Everyone is Here:
How Super Smash Bros. Ultimate is Bringing Fans Together Again

It’s hard to believe that there was once a time when the Smash series didn’t have a dedicated fanbase; it didn’t have a competitive scene, there were no memes, no tier lists, and no petitions to include Waluigi in the next game. From the beginning, Super Smash Bros. gave us 12 playable characters, asked us to choose our favorite, and then beat the snot out of the others. And we absolutely loved it.


Duke it Out as Your Favorite Nintendo Characters!

When the original Super Smash Bros. launched back in 1999, it led to dozens of potential matchup opportunities. Matches could range from Pikachu vs. Kirby, Mario vs. Link, and Samus vs. that kid from that one obscure RPG on Super Nintendo (I’m sure I’m not the only one who didn’t have a clue what EarthBound was at the time). The beauty of Smash came from every Nintendo fan’s desire to see who would win in an all-out battle between different franchise mascots. So any time someone on your local playground said that Donkey Kong could totally beat Kirby in a fight, you had the power to prove them wrong!


Duke it Out with Other Players that Disagree With Your Opinion!

Over the next decade, we would see two new Smash games hit the market: Super Smash Bros. Melee for the GameCube and Super Smash Bros. Brawl for the Wii. This is where the newly established fanbase started to become divided; on one hand, competitive players strongly preferred the more advanced techniques and fast speed of Melee, but felt frustrated with the inclusion of random tripping and floaty physics in Brawl. On the other hand, some Brawl players enjoyed the more casual nature of the latest entry and were just happy to see so many new characters and stages in the game. The sad truth was, no matter which side you chose, you were still wrong.

It wouldn’t be fair to say that every Smash fan chose a side and stuck with it. There were plenty of fans that enjoyed both Melee and Brawl all the same; but there existed a vocal majority that couldn’t find peace between the two opposing arguments. It was at this time that Smash Bros. was starting to become less about dreaming up iconic new characters (and Wii Fit Trainer) to join the fight and more endless disagreement over which game was superior. If you loved Melee, you were called an elitist. If you loved Brawl, you were labeled a casual.

Unfortunately, this same “logic” carried over in the next entry, Super Smash Bros. for Wii U and 3DS (aka Smash 4). Despite having a far more active competitive scene than Brawl and adding tons of new content, there were long-time fans that still shunned it as an inferior entry. Some expressed disapproval in the lack of single-player content, while others felt there was a lack of true combos for fighters to use. There were even certain characters that had to be banned from tournaments for being broken (if you thought Meta Knight was bad in Brawl, enter pre-nerf Diddy Kong…). No matter how fantastic of a game Smash 4 was and still is, it seemed like many fans were still disappointed in the end.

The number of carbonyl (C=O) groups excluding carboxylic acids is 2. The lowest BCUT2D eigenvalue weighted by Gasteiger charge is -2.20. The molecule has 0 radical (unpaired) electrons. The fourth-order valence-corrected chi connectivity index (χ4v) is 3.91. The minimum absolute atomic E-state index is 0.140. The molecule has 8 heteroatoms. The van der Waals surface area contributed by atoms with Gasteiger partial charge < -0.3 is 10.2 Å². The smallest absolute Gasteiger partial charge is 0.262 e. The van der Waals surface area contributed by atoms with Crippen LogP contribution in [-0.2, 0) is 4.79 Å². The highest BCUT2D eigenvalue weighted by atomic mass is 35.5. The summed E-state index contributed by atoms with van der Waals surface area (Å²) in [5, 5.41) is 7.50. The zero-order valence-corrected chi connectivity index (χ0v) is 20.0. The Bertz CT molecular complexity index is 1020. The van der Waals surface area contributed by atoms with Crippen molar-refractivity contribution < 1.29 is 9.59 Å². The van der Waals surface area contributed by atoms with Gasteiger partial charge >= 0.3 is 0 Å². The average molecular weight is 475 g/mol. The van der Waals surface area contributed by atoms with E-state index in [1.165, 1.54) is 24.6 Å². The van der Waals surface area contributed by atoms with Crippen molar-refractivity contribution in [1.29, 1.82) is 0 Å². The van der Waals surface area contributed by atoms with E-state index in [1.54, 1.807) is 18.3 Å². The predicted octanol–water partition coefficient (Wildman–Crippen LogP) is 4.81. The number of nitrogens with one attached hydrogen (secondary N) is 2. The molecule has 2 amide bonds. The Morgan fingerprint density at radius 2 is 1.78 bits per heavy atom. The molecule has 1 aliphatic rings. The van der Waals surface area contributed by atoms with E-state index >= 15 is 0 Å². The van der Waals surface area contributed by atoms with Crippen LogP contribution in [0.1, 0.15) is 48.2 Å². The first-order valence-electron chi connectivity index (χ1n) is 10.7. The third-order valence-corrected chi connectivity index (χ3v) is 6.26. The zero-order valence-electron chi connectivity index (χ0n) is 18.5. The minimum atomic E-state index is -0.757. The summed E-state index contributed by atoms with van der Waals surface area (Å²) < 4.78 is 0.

So where exactly can the series go from here? How can it possibly win back multiple generations of fans? Well, Masahiro Sakurai has an idea.


Bring the Whole Community Together One Last Time

Ok, so it’s tough to say if Super Smash. Bros Ultimate will really be the final entry in the series, but it sure looks that way. Within only its second trailer, the next Smash Bros. game boldly declared, “everyone is here.” Everyone. Yes, even Pichu. Upon viewing this trailer for the first time, I was a bit skeptical. Does this mean we’ll see less new characters? Does Goku no longer stand a chance? (well, not that he ever did.) The more I thought about what this could mean, the more new trailers kept coming out. Whether I was seeing King K. Rool, Ridley, or Simon Belmont, it seemed like everyone really was here.

The classic characters that fans have been asking for since Melee had finally made it to Smash. Once the initial hype settled in–and the saltiness from Piranha Plant’s reveal went away–I realized just what Ultimate is all about. I believe this is the Smash game that will bring two decades worth of fans together, once again, for the most ambitious crossover fighting game yet. This is the game that will unite old-school players with newcomers, just as the roster of characters is doing.

In a recent pre-release interview with Sakurai himself, he stated that, in reference to Ultimate, “Smash Bros. itself is like a big crossover festival, but I’m speechless to see this game being accepted by the fans so much” (Nintendo-Insider, November 2018). Despite previously anticipating disappointment from fans, Sakurai is confident that Ultimate will have something for everyone. He is truly trying his best to bring players from all generations of Smash together, with all of the classic fighters we love (and maybe a few we don’t). Thankfully, it seems that his efforts aren’t going unnoticed (I mean, have you seen this guy’s work schedule!?)


It doesn’t matter if Ultimate won’t end up being as successful in the competitive scene as Smash 4. It doesn’t matter if it can’t dethrone Melee’s massive popularity. Super Smash Bros. Ultimate is a game we’ve been waiting for since 1999, whether we realized it at the time or not. Let’s all try to enjoy it together.